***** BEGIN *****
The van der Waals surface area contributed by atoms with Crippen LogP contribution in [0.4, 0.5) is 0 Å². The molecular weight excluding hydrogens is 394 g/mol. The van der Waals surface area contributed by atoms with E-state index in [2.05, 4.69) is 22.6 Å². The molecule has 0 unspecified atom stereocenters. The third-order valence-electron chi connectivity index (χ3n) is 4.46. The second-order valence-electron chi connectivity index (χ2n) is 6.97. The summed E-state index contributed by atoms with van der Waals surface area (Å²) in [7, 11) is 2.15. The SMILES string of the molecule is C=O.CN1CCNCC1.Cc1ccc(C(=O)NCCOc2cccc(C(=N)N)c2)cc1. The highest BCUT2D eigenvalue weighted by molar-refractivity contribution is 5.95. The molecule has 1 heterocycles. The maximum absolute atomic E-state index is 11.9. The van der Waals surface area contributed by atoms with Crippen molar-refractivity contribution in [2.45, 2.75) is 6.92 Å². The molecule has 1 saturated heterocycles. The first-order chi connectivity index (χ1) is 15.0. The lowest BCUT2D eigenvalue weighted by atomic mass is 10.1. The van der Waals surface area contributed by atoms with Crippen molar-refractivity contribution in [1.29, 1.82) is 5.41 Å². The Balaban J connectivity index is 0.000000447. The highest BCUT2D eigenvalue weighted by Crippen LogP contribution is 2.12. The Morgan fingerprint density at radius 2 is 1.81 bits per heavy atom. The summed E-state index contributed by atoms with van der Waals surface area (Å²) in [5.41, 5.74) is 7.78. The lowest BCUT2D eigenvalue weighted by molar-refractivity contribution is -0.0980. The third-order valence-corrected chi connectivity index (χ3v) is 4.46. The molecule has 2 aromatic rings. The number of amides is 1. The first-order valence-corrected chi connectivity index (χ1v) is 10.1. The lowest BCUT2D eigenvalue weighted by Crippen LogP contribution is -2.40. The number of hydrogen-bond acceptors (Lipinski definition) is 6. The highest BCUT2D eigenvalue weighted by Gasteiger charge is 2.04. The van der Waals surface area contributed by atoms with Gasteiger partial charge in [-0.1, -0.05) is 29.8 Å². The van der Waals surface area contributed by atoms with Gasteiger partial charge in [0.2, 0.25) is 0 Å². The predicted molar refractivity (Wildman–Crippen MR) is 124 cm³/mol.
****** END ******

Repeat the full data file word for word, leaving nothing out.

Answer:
The van der Waals surface area contributed by atoms with Crippen LogP contribution in [0.4, 0.5) is 0 Å². The molecular weight excluding hydrogens is 394 g/mol. The van der Waals surface area contributed by atoms with E-state index in [2.05, 4.69) is 22.6 Å². The molecule has 0 unspecified atom stereocenters. The third-order valence-electron chi connectivity index (χ3n) is 4.46. The second-order valence-electron chi connectivity index (χ2n) is 6.97. The summed E-state index contributed by atoms with van der Waals surface area (Å²) in [7, 11) is 2.15. The SMILES string of the molecule is C=O.CN1CCNCC1.Cc1ccc(C(=O)NCCOc2cccc(C(=N)N)c2)cc1. The highest BCUT2D eigenvalue weighted by molar-refractivity contribution is 5.95. The molecule has 1 heterocycles. The maximum absolute atomic E-state index is 11.9. The van der Waals surface area contributed by atoms with Crippen molar-refractivity contribution in [2.45, 2.75) is 6.92 Å². The molecule has 1 saturated heterocycles. The first-order chi connectivity index (χ1) is 15.0. The lowest BCUT2D eigenvalue weighted by atomic mass is 10.1. The van der Waals surface area contributed by atoms with Crippen molar-refractivity contribution in [1.29, 1.82) is 5.41 Å². The Balaban J connectivity index is 0.000000447. The highest BCUT2D eigenvalue weighted by Crippen LogP contribution is 2.12. The Morgan fingerprint density at radius 2 is 1.81 bits per heavy atom. The summed E-state index contributed by atoms with van der Waals surface area (Å²) in [5.41, 5.74) is 7.78. The lowest BCUT2D eigenvalue weighted by molar-refractivity contribution is -0.0980. The third-order valence-corrected chi connectivity index (χ3v) is 4.46. The molecule has 2 aromatic rings. The number of amides is 1. The first-order valence-corrected chi connectivity index (χ1v) is 10.1. The lowest BCUT2D eigenvalue weighted by Crippen LogP contribution is -2.40. The number of hydrogen-bond acceptors (Lipinski definition) is 6. The highest BCUT2D eigenvalue weighted by Gasteiger charge is 2.04. The van der Waals surface area contributed by atoms with Gasteiger partial charge in [-0.1, -0.05) is 29.8 Å². The van der Waals surface area contributed by atoms with Gasteiger partial charge in [0.2, 0.25) is 0 Å². The predicted molar refractivity (Wildman–Crippen MR) is 124 cm³/mol.